The use of plants for food, materials, aesthetics and fuel has relied mostly on plant forms and architectures designed by nature through thousands to millions of years of evolution. However, we have increasing abilities to engineer novel plant designs, both in the lab and in the field. This will result in plants that are much more useful for horticulture in the 21st century and beyond, for purposes like production of food in controlled environments, production of biofuels in an environmentally and socially conscious manner, growing crops with less resource use, pharming, and better integration of plants into urban environments. All this requires identification of genes that influence plant form, and understanding how these genes are controlled, both endogenously and by the environment.
This project involves understanding how flowering is initiated in apple trees and how apple fruit accumulates its color. Typical lab work including washing dishes, organizing, inventory, processing plant materials. Molecular work such as PCR, electrophoresis, preparation of DNA and RNA. Computational work on MacOSx with Unix, coding in Python, Excel, web resources; management and manipulation of large datasets. Independent project a possibility.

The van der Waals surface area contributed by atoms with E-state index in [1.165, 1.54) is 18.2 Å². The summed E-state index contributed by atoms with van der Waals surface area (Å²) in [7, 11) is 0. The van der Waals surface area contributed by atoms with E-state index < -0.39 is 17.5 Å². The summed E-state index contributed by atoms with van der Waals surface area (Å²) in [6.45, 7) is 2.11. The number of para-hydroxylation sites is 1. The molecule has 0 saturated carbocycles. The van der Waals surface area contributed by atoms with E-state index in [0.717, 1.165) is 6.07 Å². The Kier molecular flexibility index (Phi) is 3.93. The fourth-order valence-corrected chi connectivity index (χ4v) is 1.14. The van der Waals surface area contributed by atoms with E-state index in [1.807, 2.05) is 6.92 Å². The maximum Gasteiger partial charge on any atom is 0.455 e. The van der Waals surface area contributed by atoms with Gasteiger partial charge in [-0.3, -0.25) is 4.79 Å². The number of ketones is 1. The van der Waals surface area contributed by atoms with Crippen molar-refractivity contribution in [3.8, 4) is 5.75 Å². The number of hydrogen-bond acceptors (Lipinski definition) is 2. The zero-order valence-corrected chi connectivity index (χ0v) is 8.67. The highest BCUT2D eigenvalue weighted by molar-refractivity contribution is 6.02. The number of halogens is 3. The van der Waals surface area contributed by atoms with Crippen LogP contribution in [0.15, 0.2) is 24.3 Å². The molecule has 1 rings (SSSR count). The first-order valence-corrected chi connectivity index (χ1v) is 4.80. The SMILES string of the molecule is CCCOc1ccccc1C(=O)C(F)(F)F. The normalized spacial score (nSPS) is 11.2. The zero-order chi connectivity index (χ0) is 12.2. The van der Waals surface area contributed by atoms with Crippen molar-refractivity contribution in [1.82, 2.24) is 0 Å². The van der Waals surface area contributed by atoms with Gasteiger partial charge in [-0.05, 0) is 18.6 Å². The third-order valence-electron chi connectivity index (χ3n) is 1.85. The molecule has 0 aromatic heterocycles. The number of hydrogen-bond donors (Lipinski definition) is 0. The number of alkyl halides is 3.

Sophomore or junior. Creative and critical thinking a must. Strong logical and problem-solving skills. No previous work in lab or computer required. 10 h/wk, 1-3 credits possible.